I visited my childhood home recently to see my Mum. While I was there I was able to check on the progress of my mulberry tree that I planted as a child. Mulberry trees in Australia enter their growing season over the next 2-3 months as we go from winter into spring.
This year I am expecting a bumper crop with the tree shooting it's leaves and flowering quite nicely.
As you can see the branches are quite high yielding with the branch lengths covered in bunches of berries every few inches.
Mulberry trees are very drought resistant. Once they're established you barely need to water them. The only disadvantage of them is that they can grow to be quite tall (sometimes 10m - 15m) and their root system is quite large.  For Australians who live on small city sized blocks it might be hard to sustain them in your backyards due to their height, the leaves that they dump in Autumn and their root systems that grow far away from the tree drip line.
Mulberry trees are a staple of Australian farms. As a child, it was a real treat to visit my Grandma's property, or my friend's property and to eat mulberries straight off the tree.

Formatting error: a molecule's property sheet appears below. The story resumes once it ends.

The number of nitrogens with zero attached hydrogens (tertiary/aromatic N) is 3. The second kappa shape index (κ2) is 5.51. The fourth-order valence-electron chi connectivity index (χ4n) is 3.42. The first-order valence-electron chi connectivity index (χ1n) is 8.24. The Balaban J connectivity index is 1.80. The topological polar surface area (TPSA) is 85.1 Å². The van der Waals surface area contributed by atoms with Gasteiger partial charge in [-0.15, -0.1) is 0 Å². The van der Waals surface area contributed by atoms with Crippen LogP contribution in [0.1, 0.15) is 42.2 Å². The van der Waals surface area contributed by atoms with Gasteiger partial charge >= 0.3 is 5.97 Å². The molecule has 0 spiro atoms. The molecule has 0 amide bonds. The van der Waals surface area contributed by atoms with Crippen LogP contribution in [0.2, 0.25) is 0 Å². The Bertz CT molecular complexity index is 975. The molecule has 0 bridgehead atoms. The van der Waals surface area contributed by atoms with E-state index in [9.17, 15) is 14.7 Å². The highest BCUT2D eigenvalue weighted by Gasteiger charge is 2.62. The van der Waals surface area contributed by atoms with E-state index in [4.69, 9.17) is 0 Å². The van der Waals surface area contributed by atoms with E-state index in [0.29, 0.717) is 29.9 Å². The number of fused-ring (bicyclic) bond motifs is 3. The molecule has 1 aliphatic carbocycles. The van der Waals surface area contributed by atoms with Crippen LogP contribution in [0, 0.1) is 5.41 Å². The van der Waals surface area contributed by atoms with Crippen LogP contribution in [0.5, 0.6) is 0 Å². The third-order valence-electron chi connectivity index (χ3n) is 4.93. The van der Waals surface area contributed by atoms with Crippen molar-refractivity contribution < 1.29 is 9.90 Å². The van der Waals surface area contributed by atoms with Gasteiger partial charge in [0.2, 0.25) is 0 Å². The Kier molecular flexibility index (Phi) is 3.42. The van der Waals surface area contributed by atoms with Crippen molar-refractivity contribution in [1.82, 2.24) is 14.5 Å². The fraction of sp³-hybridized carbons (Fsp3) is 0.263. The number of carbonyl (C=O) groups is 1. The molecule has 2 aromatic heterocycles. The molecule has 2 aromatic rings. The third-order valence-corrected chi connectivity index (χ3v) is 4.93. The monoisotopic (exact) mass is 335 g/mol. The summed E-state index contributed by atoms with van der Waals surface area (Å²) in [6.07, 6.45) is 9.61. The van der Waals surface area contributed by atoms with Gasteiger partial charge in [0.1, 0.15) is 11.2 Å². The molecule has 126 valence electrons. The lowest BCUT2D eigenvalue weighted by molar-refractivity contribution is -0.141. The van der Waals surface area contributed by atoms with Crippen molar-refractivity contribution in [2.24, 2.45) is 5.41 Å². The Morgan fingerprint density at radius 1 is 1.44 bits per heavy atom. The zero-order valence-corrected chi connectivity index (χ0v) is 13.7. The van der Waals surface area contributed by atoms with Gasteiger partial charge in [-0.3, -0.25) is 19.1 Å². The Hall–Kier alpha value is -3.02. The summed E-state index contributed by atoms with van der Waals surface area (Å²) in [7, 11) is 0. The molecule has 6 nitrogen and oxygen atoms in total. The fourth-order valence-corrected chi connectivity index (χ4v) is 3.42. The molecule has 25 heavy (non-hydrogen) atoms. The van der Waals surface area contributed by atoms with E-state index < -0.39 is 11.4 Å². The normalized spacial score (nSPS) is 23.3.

I planted my tree sometime in late 2005 if I remember correctly. It took a few seasons to hit it stride and since about 2008-2009 it has provided my Mum with good fruit each August-September.
Due to the fact that they only produce fruit for a couple of months per year it is a good idea to preserve any surplus supply either in the freezer or to make them into a delicious preserve or jam. Hopefully my Mum will make a mulberry preserve or pie when our little crop is harvested and I will be able to share that you as well!
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- Morus (plant) - Wikipedia.